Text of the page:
Thermal scanning of all drivers and co-drivers will be carried out upon arrival at the border terminal. Symptomatic cases will undergo testing, and positive cases will be treated according to the procedure.

Pakistan has registered 829,933 cases of the virus, including 18,070 deaths.

The Anadolu Agency website contains only a portion of the news offered to subscribers on the AA News Broadcasting System (HAS), and is in summary form. Please contact us for subscription options.


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The extended ‘troika’ urged the Taliban to avoid violence | Instant News

KARACHI, Pakistan

The US, Russia, China and Pakistan have called on all “parties” to the Afghan conflict to reduce the level of violence in the war-torn country, urging the Taliban not to continue with its so-called annual “Spring” offensive in an attempt to speed up the process. ongoing peace.

The new calls were made through a joint statement on Saturday following an extended “Troika” meeting on a peaceful settlement in Afghanistan in the Qatari capital, Doha.

Officials from the US, Russia, China and Pakistan met in Doha on Friday to discuss “ways to support ongoing intra-Afghan negotiations and help the parties reach a negotiated settlement and a permanent and comprehensive ceasefire.”

They also met representatives of the Afghan government and the Taliban.

The joint statement reiterated that the withdrawal of foreign troops must ensure a “stable transition” from the situation in Afghanistan.

“We emphasize that during the withdrawal period, the peace process must not be disturbed, no fighting or turbulence will occur in Afghanistan, and the security of international forces must be guaranteed,” he added.

Acknowledging the “sincere demand of the Afghan people for a lasting and just peace and an end to war”, the statement reiterated that there is no military solution in Afghanistan and a political settlement negotiated through an Afghanistan-led and owned process is the only way forward for peace and eternal stability in a war-torn country.

Noting the proposed withdrawal of US and NATO troops starting May 1, and to close on September 11, 2021, participants said they expected the Taliban to “fulfill counterterrorism commitments, including preventing terrorist groups and individuals from using Afghan land to threaten the security of other countries; not hosting groups. these groups, and prevent them from recruiting, training, and raising funds. “

“We hope the Afghan government continues counterterrorism cooperation with the international community,” the statement said further.

Call for an inclusive political solution

Condemning in “the strongest terms” of any attack that deliberately targets civilians in Afghanistan, it calls on all parties to respect their obligations under international humanitarian law in all circumstances, including those related to the protection of civilians.

“We emphasize that diplomatic and property personnel are inviolable, and that perpetrators of attacks or threats against foreign diplomatic personnel and property in Kabul will be held accountable,” he continued.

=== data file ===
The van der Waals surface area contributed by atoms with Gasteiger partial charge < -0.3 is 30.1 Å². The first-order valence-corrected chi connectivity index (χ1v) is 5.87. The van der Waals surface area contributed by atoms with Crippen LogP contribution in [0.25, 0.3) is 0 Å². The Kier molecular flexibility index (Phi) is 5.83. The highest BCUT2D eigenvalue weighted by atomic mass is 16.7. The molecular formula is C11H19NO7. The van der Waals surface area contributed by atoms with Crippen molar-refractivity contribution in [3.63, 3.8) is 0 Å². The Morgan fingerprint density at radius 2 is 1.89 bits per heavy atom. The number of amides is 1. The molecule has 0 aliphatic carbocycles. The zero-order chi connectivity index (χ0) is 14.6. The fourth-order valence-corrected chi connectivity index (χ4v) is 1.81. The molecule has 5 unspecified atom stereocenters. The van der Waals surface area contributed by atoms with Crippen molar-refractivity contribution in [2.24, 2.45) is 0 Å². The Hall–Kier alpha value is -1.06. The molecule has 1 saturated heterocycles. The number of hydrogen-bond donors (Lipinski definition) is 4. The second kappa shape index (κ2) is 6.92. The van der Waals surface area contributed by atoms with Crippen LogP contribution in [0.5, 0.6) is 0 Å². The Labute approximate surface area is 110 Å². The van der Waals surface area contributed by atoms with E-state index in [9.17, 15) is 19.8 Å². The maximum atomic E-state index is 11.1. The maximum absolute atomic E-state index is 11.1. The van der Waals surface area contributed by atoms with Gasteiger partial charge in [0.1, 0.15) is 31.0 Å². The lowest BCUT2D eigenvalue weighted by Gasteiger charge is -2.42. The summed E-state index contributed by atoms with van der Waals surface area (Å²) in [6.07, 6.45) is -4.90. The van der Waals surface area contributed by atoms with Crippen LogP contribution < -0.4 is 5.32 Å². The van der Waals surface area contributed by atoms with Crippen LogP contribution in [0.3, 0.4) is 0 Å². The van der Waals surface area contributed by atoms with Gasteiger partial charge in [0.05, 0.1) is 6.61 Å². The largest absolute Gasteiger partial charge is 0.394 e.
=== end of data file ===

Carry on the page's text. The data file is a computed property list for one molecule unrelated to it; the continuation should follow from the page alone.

It urges the Afghan government and the High Council for National Reconciliation – Afghanistan’s top peace negotiating body – to “engage openly with their Taliban counterparts on a negotiated settlement. We do not support the creation in Afghanistan of any coercive government.”

The extended “troika” also supports a review of the designation status of Taliban individuals and entities under 1988 UN sanctions, as stated in UN Security Council resolution, 2513 (2020).

The meeting noted Turkey’s preparations to host a conference of senior leaders of the Afghan government and the Taliban in Istanbul after the holy month of Ramadan to speed up intra-Afghan negotiations.

“We call on the negotiating parties to make progress towards an inclusive political settlement and a comprehensive and permanent ceasefire,” the statement defended.

It calls on all Afghans, including the Afghan government and the Taliban, to “ensure that terrorist groups and individuals do not use Afghan soil to threaten the security of other countries.”

“We reiterate that any peace agreement must include the protection of the rights of all Afghans, including women, men, children, victims of war and minorities, and must respond to the strong desire of all Afghans for economic, social and political development. including the rule of law, “he concluded.

The Anadolu Agency website contains only a portion of the news offered to subscribers on the AA News Broadcasting System (HAS), and is in summary form. Please contact us for subscription options.


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Future aid for Kabul will be linked to democratic standards, said Germany | Instant News

FILE PHOTO: German Foreign Minister Heiko Maas arrives for the German government’s weekly cabinet meeting at the chancellor in Berlin, Germany, 27 April 2021. Markus Schreiber / Pool via REUTERS

BERLIN (Reuters) – Any future financial assistance to Afghanistan will depend on the democratic standards that are enforced there, German Foreign Minister Heiko Maas said during a visit to Kabul on Thursday, when NATO forces will launch their withdrawal from the country.

“The Taliban also knows that this country, which has suffered terribly in war over the last few decades, is very dependent on international aid financially,” said Maas.

“This international assistance will certainly not flow if the Taliban revoke all the rights and democratic standards that have been set in this country,” he added.

Maas was referring to the hardline Islamist Taliban’s desire to be part of a future government in Kabul.

The Taliban severely restricted women’s and other human rights during their rule in Afghanistan from 1996 to 2001, when they were overthrown by US-led forces. Since then they have launched a long-running insurgency and now control much of the territory.

US President Joe Biden and NATO announced in mid-April that they would withdraw about 10,000 foreign troops still in Afghanistan by September 11. Germany has the second largest military contingent with around 1,100 troops.

The withdrawal of foreign troops is scheduled to begin on May 1.

Reporting by Sabine Siebold; Edited by Toby Chopra